Mission and Evangelism

Name: Diane Watts

City, State: San Antonio

The Seventh-day Adventist movement is an organized system to do God's Work. A system is parts "working" together. The church has been given a layout on how to systematically do the work. So what is the problem? It is the implementation! I have witnessed some department leaders thinking, planning, and showing that their department is a separate entity that excludes other departments.I don't fault anyone, just stating what I have seen for the last twenty plus years. I have seen departments competing... doing the same thing... doing it only one time... to see who did it the best; and not focusing on on-going ministering. However, prior to 1990, I also was blessed to have witnessed the implementation of how the Seventh-day Adventist movement works and saw the results as well... Praise God!.
This is an overview of planning and working together. Detailed information is available.

Resources: Leaders + Sabbath School + Personal Ministries(and departments) + Community Services ( and departments)
Procedures: - Respect leadership by planning and working together

- Inreach, & Nurture: homogeneous ( language, culture, personality, learning styles, Bible topics interests, etc.)
heterogeneous ( mixed, new-old believers, mentors, etc.

- T.E.M.I., Outreach, Bible Studies, Meetings: T - Teach & Train, E- equip, M- motivate members in mobility, I - involved
On going: Outreach, Bible St., Informal & Formal Meetings/Seminars

- Serve: Departments come in unity (comm-unity) with Community Service to serve the needs... what ever they might be

Assessment/Results - Soul Winning = Cycle of Worship, Fellowship, Discipleship, Reap

Below is a "Focus" visual that was presented to our church last year encouraging leadership, department leaders,and members to Uplift Jesus as we work together.

Mission and Evangelism

Interest Coordinator
(Fellowship) Music (Discipleship)
Sabbath School EVANGELISM Personal Ministries
(sow, grow, reap, keep)
Study, Inreach T.E.M.I., Bible Studies
Nurture PRAYER Outreach, Meetings
(Comm-Unity) Community Services (Serve)

Stewardship - Risk Management - Communication/Multi-Media - Greeter- Usher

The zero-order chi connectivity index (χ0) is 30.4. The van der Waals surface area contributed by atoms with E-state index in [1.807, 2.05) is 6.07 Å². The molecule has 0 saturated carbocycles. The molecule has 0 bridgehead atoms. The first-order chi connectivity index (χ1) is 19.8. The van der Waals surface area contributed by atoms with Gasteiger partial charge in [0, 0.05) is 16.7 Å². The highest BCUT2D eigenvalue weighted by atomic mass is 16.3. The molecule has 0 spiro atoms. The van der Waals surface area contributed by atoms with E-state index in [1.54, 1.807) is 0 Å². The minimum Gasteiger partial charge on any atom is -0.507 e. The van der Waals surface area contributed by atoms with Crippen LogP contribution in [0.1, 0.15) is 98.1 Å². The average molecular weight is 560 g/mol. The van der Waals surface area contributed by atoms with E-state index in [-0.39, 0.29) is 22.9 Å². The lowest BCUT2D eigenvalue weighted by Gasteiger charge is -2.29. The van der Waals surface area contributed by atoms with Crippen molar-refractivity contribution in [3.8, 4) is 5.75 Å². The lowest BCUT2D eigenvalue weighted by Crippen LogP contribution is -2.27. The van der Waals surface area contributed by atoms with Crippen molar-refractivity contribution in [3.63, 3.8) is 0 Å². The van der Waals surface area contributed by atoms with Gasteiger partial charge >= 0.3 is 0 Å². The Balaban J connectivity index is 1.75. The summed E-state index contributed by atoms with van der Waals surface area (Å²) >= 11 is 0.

Would love to share rest of plans that co-relate with the General Conference goals: Reach Up to God, Reach In With God, and Reach Out With God

Seventh-day Adventist Christian Cultural/Community Center

Name: Mark-Shane Scale

City, State: London, ON

Based on my experiences, I feel that the church has to be transformed for mission work in 21st century North American mission field. Currently, we operate as a community for fellowship around rituals that have been entrenched in centuries of Christian ceremonies. However, this has led us to be inward looking and to operate as a club of members rather than have caused us to see ourselves as missionaries who exist to win others to our faith and mission.

I recommend some radical transformation of the church from how it operates now to a model that I call the cultural center model, where our existence is to provide a forum and opportunities for meaningful discussions around spirituality, ethics and the meaning of life. The cultural center model, instead of a church service that is focused on liturgy, operates as a welcoming space where people of all faiths are invited and welcomed to come and have dialogue and conversation about what it means to be human and to live out our humanity in an ethical way. Through facilitating such discussions and conversation, the Adventist church can expose other Christians and non-Christians to Adventist culture and answers to these questions in a non-judgemental way.

From my experiences, North American people are afraid to enter a church building. Even the term "church" can create an uncomfortable feeling for persons. However, if we repurposed these institutions as cultural/community centers, we might be able to break down some walls and to get outsiders to feel less fearful or defensive about attending meetings at a "cultural/community center".

Also, as part of the change in name comes a change in dress code. Whereas we have to formally dress for a church worship service, with a cultural or community center, we would be able to have a more casual dress code. This would allow persons to come to meetings in jeans and t-shirts or other simple dress rather than jackets and ties. This would make it more welcoming and less intimidating for persons to just stop by.